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The storage of flat discs and audio CD's has been the topic of late, but I'd
like to raise a question regarding the safe storage of wax cylinders.  My
question has to do with the original factory cylinder cases.  These cases
have a cotton lining inside to protect the surface of the cylinder.  This
may have been the solution in the late 19th century, but is it appropriate
for today?
  
For instance, I came across a case that had clear stone-like objects stuck
on the inner cotton walls.  It turned out to be drips of glue.  These drips
of glue probably came from the Edison factory since there are signs of even
more glue at the bottom of the case.  (Perhaps the factory worker sneezed
when applying the glue) :-)  With these hard particles being in this
container, the surface of this particular wax cylinder is now irreparably
damaged from taking the cylinder out & back in over the years.  Fortunately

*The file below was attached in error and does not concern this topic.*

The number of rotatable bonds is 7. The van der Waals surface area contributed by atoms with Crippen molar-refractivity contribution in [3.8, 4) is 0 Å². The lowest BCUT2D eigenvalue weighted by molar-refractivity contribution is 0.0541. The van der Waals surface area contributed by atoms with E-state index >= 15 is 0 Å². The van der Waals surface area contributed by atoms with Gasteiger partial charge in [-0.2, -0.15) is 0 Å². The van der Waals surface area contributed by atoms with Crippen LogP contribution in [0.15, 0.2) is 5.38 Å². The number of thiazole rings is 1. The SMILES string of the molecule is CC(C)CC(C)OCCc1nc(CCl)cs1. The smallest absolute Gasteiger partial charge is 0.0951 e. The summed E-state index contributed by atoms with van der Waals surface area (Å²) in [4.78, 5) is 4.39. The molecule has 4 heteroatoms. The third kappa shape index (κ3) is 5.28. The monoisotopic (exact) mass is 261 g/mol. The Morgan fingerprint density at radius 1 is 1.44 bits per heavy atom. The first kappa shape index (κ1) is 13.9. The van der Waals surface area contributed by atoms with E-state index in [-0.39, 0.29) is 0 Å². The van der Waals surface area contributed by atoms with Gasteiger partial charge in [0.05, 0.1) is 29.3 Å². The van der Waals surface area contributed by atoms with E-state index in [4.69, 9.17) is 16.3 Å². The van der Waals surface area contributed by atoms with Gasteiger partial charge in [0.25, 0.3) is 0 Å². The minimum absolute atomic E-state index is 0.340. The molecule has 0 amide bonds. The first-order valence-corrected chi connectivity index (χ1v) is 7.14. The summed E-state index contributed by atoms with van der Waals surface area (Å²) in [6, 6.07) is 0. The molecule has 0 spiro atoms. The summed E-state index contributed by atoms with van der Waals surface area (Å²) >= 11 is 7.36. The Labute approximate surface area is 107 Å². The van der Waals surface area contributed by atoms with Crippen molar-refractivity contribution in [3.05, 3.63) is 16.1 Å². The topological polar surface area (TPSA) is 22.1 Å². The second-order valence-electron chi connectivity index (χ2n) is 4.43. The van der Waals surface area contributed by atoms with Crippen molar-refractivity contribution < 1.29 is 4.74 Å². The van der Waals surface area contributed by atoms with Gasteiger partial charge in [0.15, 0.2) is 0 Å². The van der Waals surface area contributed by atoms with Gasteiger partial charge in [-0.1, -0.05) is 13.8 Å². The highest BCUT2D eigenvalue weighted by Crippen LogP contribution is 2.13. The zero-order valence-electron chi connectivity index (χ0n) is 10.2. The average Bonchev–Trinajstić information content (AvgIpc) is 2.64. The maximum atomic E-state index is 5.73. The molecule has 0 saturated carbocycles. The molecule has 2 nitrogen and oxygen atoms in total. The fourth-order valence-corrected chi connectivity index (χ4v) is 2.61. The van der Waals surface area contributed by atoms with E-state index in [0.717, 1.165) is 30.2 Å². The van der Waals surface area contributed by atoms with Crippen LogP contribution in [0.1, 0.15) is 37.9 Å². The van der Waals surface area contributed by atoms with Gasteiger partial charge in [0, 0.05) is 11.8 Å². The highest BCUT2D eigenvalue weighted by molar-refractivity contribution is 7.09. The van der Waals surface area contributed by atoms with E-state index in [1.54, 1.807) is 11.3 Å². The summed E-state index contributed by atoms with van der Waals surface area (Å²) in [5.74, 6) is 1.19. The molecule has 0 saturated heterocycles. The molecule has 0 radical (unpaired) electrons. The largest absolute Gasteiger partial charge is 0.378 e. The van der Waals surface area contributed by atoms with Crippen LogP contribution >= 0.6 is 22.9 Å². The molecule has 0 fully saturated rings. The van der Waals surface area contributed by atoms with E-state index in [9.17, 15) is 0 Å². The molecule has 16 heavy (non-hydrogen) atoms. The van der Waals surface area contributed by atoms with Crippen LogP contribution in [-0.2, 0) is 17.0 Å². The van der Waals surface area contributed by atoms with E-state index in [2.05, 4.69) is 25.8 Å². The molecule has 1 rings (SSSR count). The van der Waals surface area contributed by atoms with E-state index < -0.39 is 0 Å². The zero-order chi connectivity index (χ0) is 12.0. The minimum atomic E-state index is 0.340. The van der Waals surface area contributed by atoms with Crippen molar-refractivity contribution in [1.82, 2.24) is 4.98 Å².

I have only noticed this one example as I work my way through the 3300
cylinders in this museum's collection.

I have also found that the cotton lining particles can get in between the
grooves of a cylinder, and can blend in with dirt or the like.  This is a
larger problem regarding brown wax cylinders.

Can anyone tell me if it is best to store wax cylinders in their original
containers, or is it better to replace them?  I know that there is an
archival quality cardboard container that exists, but is this the best
solution?

Regards,

Colin Schlachta
Audio-Visual Archives
Canadian Museum of Civilization
100 Laurier Street
Gatineau, Quebec
J8X 4H2
Fax: (819) 776-7055
Tel: (819) 776-8466